The FWS eventually delayed implementation of the endangered designation in face of a lawsuit requiring extra time for comments. A DNA test on the bladderpod submitted during that period showed that the plant was not a unique subspecies and that the DNA was a 100 percent match with several other samples of bladderpods found in two other states, setting the stage for additional peer review.

One of the five individuals chosen for that review of the DNA evidence was Dr. Steven O’Kane who, according to the report, was a co-plaintiff in a lawsuit regarding protections for the White Bluffs bladderpod.

“With hundreds of ESA listings driven by this administration’s closed-door settlements with litigious groups, discovery of any potential bias about how ESA data and science are reviewed casts serious doubt on the credibility of these decisions and provides more evidence that the ESA needs continued oversight and updating,” Hastings said.

The Endangered Species Act of 1973 was designed to protect critically imperiled species from extinction as a “consequence of economic growth and development untempered by adequate concern and conservation.” It is particularly unpopular with farmers and developers who often have to deal with regulations protecting various species. But the U.S. Supreme Court has held that the intent of the law “was to halt and reverse the trend toward species extinction, whatever the cost.”

In 2011, the Obama administration reached a settlement with various conservation groups to study whether more than 250 species need protection under the Endangered Species Act, drawing additional opposition from opponents charging that the law is harming economic development.


Gavin Shire, a spokesman for the Fish and Wildlife Service, defended the agency’s actions, insisting that peer review “is an important part of any scientific endeavor” and that the agency is following a policy developed in 1994 to solicit independent peer review of proposed listing determinations.

“Our peer review process is fully compliant with the information quality guidelines established by OMB (Office of Management and Budget),” he said.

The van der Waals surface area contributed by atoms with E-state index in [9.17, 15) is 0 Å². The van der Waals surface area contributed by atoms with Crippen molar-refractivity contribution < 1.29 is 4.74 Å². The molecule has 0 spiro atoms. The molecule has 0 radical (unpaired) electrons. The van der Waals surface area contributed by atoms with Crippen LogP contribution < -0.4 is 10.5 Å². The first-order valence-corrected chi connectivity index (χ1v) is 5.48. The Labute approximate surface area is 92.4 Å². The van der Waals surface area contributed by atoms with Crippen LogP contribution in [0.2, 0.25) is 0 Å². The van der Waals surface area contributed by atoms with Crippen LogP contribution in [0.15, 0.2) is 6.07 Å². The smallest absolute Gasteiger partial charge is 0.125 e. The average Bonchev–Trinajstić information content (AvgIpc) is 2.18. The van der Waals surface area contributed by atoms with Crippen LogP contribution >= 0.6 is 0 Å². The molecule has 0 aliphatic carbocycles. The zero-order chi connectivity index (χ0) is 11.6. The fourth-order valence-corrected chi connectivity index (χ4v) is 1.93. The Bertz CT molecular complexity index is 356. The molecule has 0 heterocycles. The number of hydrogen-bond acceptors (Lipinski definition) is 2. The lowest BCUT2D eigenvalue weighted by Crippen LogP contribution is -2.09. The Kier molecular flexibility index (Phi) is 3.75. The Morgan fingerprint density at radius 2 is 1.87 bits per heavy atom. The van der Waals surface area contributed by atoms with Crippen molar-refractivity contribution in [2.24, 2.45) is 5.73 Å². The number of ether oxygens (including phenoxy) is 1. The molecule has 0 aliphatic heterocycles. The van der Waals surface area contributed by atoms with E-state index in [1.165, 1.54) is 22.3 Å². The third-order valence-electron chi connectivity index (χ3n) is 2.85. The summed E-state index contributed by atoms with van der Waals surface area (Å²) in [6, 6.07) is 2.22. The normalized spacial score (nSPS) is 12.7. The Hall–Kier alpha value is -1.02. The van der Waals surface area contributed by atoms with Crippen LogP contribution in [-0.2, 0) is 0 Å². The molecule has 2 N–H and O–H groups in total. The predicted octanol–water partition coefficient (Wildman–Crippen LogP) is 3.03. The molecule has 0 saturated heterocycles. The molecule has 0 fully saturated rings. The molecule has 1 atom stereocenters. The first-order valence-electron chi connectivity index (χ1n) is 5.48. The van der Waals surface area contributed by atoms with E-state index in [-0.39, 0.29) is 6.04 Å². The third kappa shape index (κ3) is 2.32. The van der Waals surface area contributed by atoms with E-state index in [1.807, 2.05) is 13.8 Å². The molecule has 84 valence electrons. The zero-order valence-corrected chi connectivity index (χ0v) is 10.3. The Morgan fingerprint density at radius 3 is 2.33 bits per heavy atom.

The report is part of an effort by House Republicans to rein in the Endangered Species Act, shifting more of the protection responsibilities to the states. The lower chamber in July adopted legislation requiring the Fish and Wildlife Service to publish its collected information on new endangered species listing and submit annual reports to Congress. The Senate has not yet reciprocated.

Earlier this month Congress approved, and President Obama signed, a $1.1 trillion spending package that included language barring the Department of the Interior from funding efforts to protect either the Gunnison sage-grouse or the greater sage-grouse, which were found to be threatened under the act – meaning the agency believes unless steps are taken the species faces the possibility of extinction. Colorado has notified the agency of its intention to stop the designation from being implemented.

About 5,000 Gunnison sage-grouse breeding birds live in southwestern Colorado and southeastern Utah.

Interior Secretary Sally Jewell said the rider on the spending bill will not affect efforts to develop and implement federal and state plans that conserve sagebrush habitat or to complete the requisite analysis for potential rulemaking.


“It’s disappointing that some members of Congress are more interested in political posturing than finding solutions to conserve the sagebrush landscape and the Western way of life,” Jewell said. “Rather than helping the communities they profess to benefit, these members will only create uncertainty, encourage conflict and undermine the unprecedented progress that is happening throughout the West.”